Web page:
Thursday, October 28, 2021 | Rabi' al-awwal 21, 1443 H
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EDITOR IN CHIEF- ABDULLAH BIN SALIM AL SHUEILI

Learning languages not a tough nut to crack
Learning-language
Learning-language

There are many challenges in learning languages, the main one would be the mindset of the learner. If they do not like the language, I can tell they are not going to learn it and would not be able to reach a high level. The second one is the methodology of learning. What works for me may not work for others. Some students, depending on their mother tongue, may be faster in learning the structure of the language


Gaith al Ghafri


Teacher


Languages are very close to the heart of Gaith al Ghafri of Ibri. His passion for languages came about when he was a third grader and English language was introduced in the syllabus. He was intrigued and he continued to get top scores throughout the schooling and soon it was time to join the College of Higher Technology specialising in mechanical engineering. But something bothered him, he could still not converse in English.


“I got the basics and I got good grades but I could not communicate in English. So the real journey and interest in languages began in September 2010 — the foundation year. The main focus was to learn the language and I dedicated myself to learn it the best I can. But I also have a greedy personality as I have ambitions over ambitions. Whenever I achieve something I aspire to achieve something higher. When I got comfortable in reading, writing and speaking English I was then intrigued by the idea of being able to communicate in a foreign language. So I started to look for a third language in life. I did not have a monitor or a guide so I decided to do it on my own. In addition to English, there are two other languages people learn in Oman and they are French and German. I tried to learn the basics on my own but it did not work because of the pronunciation’’, Gaith explained.


Soon the young linguist discovered Spanish but soon lost motivation. But coming to Muscat made the difference when he came to pursue a Bachelor’s Degree.


“I could learn many new things and in the Higher College of Technology I took up French again. It was a new beginning. I quickly moved to higher levels in French at Franco Oman Center. Soon I continued with Spanish. Summer of 2017 I began to learn Swahili and then took a few lessons in German but have not been able to pursue it now. In 2019 I challenged myself to learn Italian as fast as possible because the similarities between languages was my major motivation’’, he explained.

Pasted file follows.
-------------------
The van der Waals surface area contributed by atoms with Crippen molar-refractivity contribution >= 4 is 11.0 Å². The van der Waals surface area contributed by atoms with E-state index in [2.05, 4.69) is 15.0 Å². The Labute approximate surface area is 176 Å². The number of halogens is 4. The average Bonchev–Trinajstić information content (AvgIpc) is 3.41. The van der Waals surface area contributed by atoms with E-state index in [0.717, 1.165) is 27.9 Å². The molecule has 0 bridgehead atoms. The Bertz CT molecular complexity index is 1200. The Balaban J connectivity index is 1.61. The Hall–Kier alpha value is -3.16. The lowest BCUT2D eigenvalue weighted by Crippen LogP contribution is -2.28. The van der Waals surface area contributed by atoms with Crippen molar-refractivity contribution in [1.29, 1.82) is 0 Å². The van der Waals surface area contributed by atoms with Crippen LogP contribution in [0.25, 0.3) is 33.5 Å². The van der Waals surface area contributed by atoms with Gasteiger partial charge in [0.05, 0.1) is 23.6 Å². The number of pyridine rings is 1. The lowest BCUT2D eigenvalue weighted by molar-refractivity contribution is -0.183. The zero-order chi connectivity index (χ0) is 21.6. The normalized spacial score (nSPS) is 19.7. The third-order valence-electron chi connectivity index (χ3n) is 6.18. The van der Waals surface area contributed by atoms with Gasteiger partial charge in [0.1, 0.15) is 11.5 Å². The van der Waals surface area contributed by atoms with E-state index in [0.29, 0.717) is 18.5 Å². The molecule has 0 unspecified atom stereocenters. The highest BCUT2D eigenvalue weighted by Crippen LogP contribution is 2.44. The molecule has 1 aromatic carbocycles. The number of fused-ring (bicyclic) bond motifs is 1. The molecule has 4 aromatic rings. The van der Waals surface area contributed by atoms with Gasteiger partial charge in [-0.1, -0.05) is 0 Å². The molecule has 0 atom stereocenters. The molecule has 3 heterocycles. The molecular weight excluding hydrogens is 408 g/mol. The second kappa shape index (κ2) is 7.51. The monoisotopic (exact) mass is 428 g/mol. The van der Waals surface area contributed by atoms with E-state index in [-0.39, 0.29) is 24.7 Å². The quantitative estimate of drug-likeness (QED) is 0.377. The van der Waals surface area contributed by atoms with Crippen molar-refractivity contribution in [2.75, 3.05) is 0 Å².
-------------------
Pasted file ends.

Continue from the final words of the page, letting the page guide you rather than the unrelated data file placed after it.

Gaith achieved it by finding a video and soon found a teacher through instagram and in the first interview which was ten minutes long he could manage to speak in Italian as a result of his self study.


“I am continuing to learn Italian but I feel self-study is an important technique in learning languages. And this is by understanding the similarities’’, he noted.


The language, however, he chose to train others was Arabic to non–native speakers but this is where his foreign languages helped.


“Arabic was not what I had been focusing on but destiny had that I come back to Arabic and teach at Berlitz Language Centre. The knowledge of other languages helped in translating Arabic to their mother language when I was teaching them’’, he said.


The pandemic did not stop him, he conducted sessions online, especially on learning languages at a fast pace, especially self-study method.


According to Ghaith, he prefers to be known as a coach rather than a teacher, “I like to share my experience. So when I graduated in mechanical engineering I chose to teach Arabic. There are many challenges in teaching languages, the main one would be the mindset of the learner. If they do not like the language, I can tell they are not going to learn it and would not be able to reach a high level. The second one is the methodology of learning. What works for me may not work for others. Some students, depending on their mother tongue, may be faster in learning the structure of the language.”


And how is it to learn Arabic for others?


“It depends — if it is the classic Arabic it might take time but if it is conversational Arabic, I have had students learn it in two to three months and sometimes six months. They are able to communicate in informal Arabic with Arabs from other Arab countries. I say informal because there are numerous grammar rules in formal Arabic’’, notes Gaith.


“Conjugations in Arabic are easy. It all depends on which part of the language. So I would say it is challenging, not difficult. My way is to learn with verbs in present tense when it comes to learning any language then learn the past, future and order of words. But it all starts with the subject, verb and form sentences. We begin with daily conversations and the topics that touch our lives’’, advised Gaith, enthusiastic to teach more students.


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